I am here reminded of what Jonathan Edwards prayed just before the Great Awakening transformed New England. Having consecrated himself to God, he desired an awakening more than life itself. With great passion he prayed to God, "Give me New England or let me die."

We Must Rebuild the Altar of Consecration

When Elijah confronted the 400 false prophets on Mount Carmel, his first act was an act of consecration. At a time when Israel had compromised their faith in Yahweh and were consorting with Baal, Elijah called the nation to renew their consecration to God. Scripture says in 1 Kings 18:30b, "And he repaired the altar of the LORD that was broken down."

The altar was a place of sacrifice—a place of consecration. After repairing the altar of the Lord and placing the sacrifice upon it, Elijah prayed a 20-second prayer, and the fire of God fell from heaven. The mass of people gathered there fell on their faces, crying out, "The Lord, He is God! The Lord, He is God!" (1 Kings 18:39).

In Roman 12:1-2 (NIV), Paul called on the Roman believers to consecrate themselves to God by making their bodies living sacrifices. He wrote, "Therefore, I urge you, brothers and sisters, in view of God's mercy, to offer your bodies as a living sacrifice, holy and pleasing to God ... Do not conform to the pattern of this world, but be transformed by the renewing of your mind."

My Father Builds an Altar and Sees a Display of Power

When my older brother, Pete, was 7 years old, he was run over by a farm tractor and critically injured. He had blood bubbling from his eyes, mouth, nose and ears. My dad rushed him to the nearest hospital, where three doctors examined him and agreed he wouldn't live more than 10 minutes.

They went on to explain that, even before they took X-rays, they knew from the bleeding that a broken rib had punctured a lung. They then wheeled Pete away for X-rays, and my dad was left alone with his thoughts and questions.

As he stood alone in silence, the thing foremost on my dad's mind was that for five years he had ignored the call of God to full-time ministry. With only a fourth-grade education as well as a family to care for, it seemed an absolute impossibility that he could become a pastor or minister.

But facing the death of his son, Dad knew he had to respond by building an altar of consecration. Therefore, he stepped into a nearby restroom, raised his right hand and said, "Lord, I'm ready!" It was only three words, but those words came from the depth of his being. It was an act of total surrender. It was a consecration!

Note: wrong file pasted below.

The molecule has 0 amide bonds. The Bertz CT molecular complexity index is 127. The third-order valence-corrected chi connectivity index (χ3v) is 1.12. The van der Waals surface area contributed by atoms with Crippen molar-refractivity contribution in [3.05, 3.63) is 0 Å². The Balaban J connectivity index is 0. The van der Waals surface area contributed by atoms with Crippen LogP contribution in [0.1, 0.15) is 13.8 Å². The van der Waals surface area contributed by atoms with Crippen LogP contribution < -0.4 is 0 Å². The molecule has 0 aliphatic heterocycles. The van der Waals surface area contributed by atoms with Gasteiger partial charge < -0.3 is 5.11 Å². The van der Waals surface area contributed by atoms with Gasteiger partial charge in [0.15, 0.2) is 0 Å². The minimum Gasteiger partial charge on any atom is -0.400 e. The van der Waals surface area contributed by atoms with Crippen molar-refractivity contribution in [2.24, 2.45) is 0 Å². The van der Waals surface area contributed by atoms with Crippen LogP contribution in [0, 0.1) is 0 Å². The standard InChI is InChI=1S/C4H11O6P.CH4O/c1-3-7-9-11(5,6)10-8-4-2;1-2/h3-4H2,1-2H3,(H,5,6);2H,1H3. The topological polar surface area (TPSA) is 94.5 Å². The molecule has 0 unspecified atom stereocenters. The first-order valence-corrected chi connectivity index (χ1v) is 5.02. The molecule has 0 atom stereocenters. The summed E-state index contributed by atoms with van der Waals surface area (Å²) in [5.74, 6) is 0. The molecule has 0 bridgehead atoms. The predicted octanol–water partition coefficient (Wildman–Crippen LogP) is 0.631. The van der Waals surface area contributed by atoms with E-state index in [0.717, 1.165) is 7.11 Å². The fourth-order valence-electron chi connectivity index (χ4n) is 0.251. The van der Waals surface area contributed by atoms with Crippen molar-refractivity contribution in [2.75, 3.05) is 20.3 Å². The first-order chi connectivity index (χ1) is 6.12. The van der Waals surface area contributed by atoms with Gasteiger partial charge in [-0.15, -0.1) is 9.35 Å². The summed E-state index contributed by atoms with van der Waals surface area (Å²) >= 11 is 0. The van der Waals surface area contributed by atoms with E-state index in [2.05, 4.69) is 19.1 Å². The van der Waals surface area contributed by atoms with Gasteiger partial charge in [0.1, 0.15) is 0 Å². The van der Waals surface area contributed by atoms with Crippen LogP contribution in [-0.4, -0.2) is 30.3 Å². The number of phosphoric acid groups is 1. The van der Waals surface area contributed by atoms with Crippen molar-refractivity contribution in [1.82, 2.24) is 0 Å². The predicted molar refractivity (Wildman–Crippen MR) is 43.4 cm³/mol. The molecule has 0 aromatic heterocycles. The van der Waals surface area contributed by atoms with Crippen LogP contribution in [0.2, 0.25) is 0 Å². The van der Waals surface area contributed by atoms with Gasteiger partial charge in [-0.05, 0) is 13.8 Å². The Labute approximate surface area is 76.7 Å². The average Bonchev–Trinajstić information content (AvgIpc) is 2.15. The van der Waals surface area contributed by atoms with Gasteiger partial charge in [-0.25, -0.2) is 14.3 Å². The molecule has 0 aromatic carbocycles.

Immediately the power of God fell and the gift of faith dropped into my dad's heart. I heard him tell this numerous times growing up, and in his words, "I suddenly knew that Pete was going to be OK. I didn't know how I knew, but I knew."

He came out of the restroom and had to wait to hear from the doctors, but his heart was at peace and full of faith. After about one hour, one of the doctors emerged and said, "Mr. Hyatt, there has been a higher power here tonight." He then said, "We know your son had a broken rib that had punctured his lung. But we have finished the X-rays, the bleeding has stopped, and there is not a broken bone in his body."

A nurse who attended the same church as my parents testified that she had never felt the presence and power of God as she did in Pete's room. My dad's act of consecration and the ensuing miracle launched him into the ministry. Despite his lack of education and training, he went on to be a successful pastor for many years before his death in 1994.

This Is the Time

It is time for pastors, leaders and churches all across America to rebuild the altars of consecration that are broken down. We must repent for being more concerned with what modern culture thinks of us than what God thinks of us. As we rebuild the altars of consecration, the fire of God will fall, His power will flow and we will see this nation turn back to God.

Dr. Eddie Hyatt is an author, Bible teacher, revivalist and church historian. His books documenting America's birth out of the first Great Awakening are available from Amazon and his website at eddiehyatt.com.

For the original article, visit biblicalawakeningblogspot.com.